Post Traumatic Stress Disorder

Thanks to characters such as Georgie in the popular BBC series ‘Our Girl’, Post-Traumatic Stress Disorder (PTSD) is increasingly receiving the recognition it deserves, and with it, slowly becoming destigmatised across popular culture and wider society.  So what exactly is PTSD and is there a cure?  Clinical Psychologist, Dr Emily Smyth, explains it to us.

PTSD is a severe anxiety disorder that is triggered by exposure to, or witnessing of a traumatic event. The trauma itself may vary considerably from war and torture, sexual or physical assault, natural or man-made disasters, terrorist and hostage situations, road traffic accidents, to loss of a loved one or diagnosis of a life-threatening illness.

Interestingly, not everyone will go on to develop PTSD after a trauma, and two people who have endured the same traumatic event may in fact respond very differently to it. With time, many people will be able to process what they’ve been through, and initial trauma reactions such as nightmares and sleep disturbance will gradually dissipate. However, it’s estimated that 50% of all survivors of sexual assault will develop PTSD, and as we might expect, prolonged and repeated exposure to trauma will significantly increase someone’s vulnerability to it. This is why PTSD is so commonly seen in veterans, refugees, survivors of torture and childhood abuse.

Cognitive theory suggests that for those people who do go on to develop PTSD, information processing during a traumatic event has likely been disrupted as a person has entered into ‘survival mode’. Whilst this serves a very adaptive function at the time of a trauma, it is hypothesised that this information processing disturbance interferes with normal memory formation in the brain. In other words, the memory of the trauma is not formed properly and may be missing pieces – like parts of a puzzle, and the memory is not stored away properly in the correct part of the brain – the hippocampus.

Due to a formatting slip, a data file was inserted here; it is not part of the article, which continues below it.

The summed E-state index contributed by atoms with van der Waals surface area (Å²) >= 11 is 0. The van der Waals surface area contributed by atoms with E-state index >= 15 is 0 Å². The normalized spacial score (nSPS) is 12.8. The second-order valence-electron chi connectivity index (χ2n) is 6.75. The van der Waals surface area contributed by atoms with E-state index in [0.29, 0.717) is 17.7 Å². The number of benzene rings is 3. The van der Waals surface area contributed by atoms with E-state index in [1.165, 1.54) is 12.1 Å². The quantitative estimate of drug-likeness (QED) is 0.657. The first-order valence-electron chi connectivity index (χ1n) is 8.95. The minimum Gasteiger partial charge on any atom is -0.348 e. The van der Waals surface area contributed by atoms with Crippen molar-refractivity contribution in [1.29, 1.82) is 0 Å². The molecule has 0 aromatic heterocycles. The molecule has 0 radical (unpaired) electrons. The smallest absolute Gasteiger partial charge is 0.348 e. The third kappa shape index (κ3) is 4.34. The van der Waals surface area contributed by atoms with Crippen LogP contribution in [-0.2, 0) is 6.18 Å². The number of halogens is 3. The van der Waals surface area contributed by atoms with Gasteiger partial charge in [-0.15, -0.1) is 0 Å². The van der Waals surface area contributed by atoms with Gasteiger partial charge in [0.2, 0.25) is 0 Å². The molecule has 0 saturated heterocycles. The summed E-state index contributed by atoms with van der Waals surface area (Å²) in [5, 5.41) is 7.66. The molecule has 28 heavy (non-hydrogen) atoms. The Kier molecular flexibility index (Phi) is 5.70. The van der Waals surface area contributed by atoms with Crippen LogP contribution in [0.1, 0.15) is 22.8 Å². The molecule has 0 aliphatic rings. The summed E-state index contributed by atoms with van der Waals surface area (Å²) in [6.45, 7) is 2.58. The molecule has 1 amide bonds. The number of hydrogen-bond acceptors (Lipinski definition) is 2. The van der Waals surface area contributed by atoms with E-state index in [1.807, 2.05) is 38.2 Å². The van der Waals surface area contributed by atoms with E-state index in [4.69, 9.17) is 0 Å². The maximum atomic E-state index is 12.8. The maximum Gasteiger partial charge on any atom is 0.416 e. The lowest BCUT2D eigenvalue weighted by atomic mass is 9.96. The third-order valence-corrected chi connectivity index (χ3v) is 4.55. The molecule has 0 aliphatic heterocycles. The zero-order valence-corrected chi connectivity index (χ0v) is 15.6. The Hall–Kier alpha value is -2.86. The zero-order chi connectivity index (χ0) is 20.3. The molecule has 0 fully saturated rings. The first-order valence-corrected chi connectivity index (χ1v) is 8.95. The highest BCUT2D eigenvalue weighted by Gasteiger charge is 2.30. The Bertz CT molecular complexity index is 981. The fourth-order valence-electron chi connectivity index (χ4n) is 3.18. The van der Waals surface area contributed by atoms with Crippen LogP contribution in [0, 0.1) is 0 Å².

In PTSD, common emotional reactions include depression, fear, guilt, shame and anger, and 3 core symptoms which indicate a likely diagnosis include:

  • Re-experiencing: the vivid, intrusive and multisensory re-living of a trauma memory as if it were happening again now, including flashbacks, intrusive memories, nightmares and dissociation.
  • Hyperarousal: feeling persistently ‘on guard’, jumpy and alert to signs of possible danger, making a person feel highly anxious and irritable.
  • Avoidance: avoiding people, places and activities in an attempt to not think, talk about, or be reminded of the trauma.

PTSD is a severe mental health condition, and the evidence suggests that sadly, it is unlikely to go away by itself if left untreated. However, the good news is that, YES – PTSD CAN BE TREATED EFFECTIVELY WITH THE CORRECT, SPECIALIST, EVIDENCE-BASED TRAUMA THERAPY. Most importantly, these trauma therapies will involve a trauma-processing stage, where the trauma memories are elaborated, processed and updated with information we know now (for example, ‘I survive’). This important element of trauma-therapy helps to fill in the missing pieces of the memory and store it away properly in our brains, so the memories stop being triggered and re-experienced in the present moment. Two other important elements of trauma-therapy entail a stabilisation stage, where you will learn about what PTSD is and develop grounding strategies to manage re-experiencing symptoms, and lastly, a ‘re-claiming my life’ stage where you will address beliefs, emotions and behaviours that developed or changed as a result of the traumatic event.

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Article written by Dr Emily Smyth, Clinical Psychologist.